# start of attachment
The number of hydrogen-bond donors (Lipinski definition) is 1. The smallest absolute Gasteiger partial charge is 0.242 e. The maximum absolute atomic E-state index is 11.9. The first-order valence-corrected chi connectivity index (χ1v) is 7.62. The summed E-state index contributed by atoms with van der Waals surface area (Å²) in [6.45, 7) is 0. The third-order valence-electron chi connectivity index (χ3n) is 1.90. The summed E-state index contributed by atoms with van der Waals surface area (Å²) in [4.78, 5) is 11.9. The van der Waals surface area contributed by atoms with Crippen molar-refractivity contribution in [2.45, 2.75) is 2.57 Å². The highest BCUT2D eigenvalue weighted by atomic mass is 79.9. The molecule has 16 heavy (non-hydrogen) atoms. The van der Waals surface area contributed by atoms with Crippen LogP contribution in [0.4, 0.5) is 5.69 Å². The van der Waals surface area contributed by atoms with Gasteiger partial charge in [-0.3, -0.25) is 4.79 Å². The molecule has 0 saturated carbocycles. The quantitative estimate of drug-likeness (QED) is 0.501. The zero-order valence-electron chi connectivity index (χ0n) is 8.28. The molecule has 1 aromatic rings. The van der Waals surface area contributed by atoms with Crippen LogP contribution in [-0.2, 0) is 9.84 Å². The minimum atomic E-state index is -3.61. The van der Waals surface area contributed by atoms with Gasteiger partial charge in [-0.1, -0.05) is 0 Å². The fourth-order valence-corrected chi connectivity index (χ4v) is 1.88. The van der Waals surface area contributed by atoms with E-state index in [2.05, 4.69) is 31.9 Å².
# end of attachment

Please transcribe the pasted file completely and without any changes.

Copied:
The number of hydrogen-bond donors (Lipinski definition) is 1. The smallest absolute Gasteiger partial charge is 0.242 e. The maximum absolute atomic E-state index is 11.9. The first-order valence-corrected chi connectivity index (χ1v) is 7.62. The summed E-state index contributed by atoms with van der Waals surface area (Å²) in [6.45, 7) is 0. The third-order valence-electron chi connectivity index (χ3n) is 1.90. The summed E-state index contributed by atoms with van der Waals surface area (Å²) in [4.78, 5) is 11.9. The van der Waals surface area contributed by atoms with Crippen molar-refractivity contribution in [2.45, 2.75) is 2.57 Å². The highest BCUT2D eigenvalue weighted by atomic mass is 79.9. The molecule has 16 heavy (non-hydrogen) atoms. The van der Waals surface area contributed by atoms with Crippen LogP contribution in [0.4, 0.5) is 5.69 Å². The van der Waals surface area contributed by atoms with Gasteiger partial charge in [-0.3, -0.25) is 4.79 Å². The molecule has 0 saturated carbocycles. The quantitative estimate of drug-likeness (QED) is 0.501. The zero-order valence-electron chi connectivity index (χ0n) is 8.28. The molecule has 1 aromatic rings. The van der Waals surface area contributed by atoms with Crippen LogP contribution in [-0.2, 0) is 9.84 Å². The minimum atomic E-state index is -3.61. The van der Waals surface area contributed by atoms with Gasteiger partial charge in [-0.1, -0.05) is 0 Å². The fourth-order valence-corrected chi connectivity index (χ4v) is 1.88. The van der Waals surface area contributed by atoms with E-state index in [2.05, 4.69) is 31.9 Å².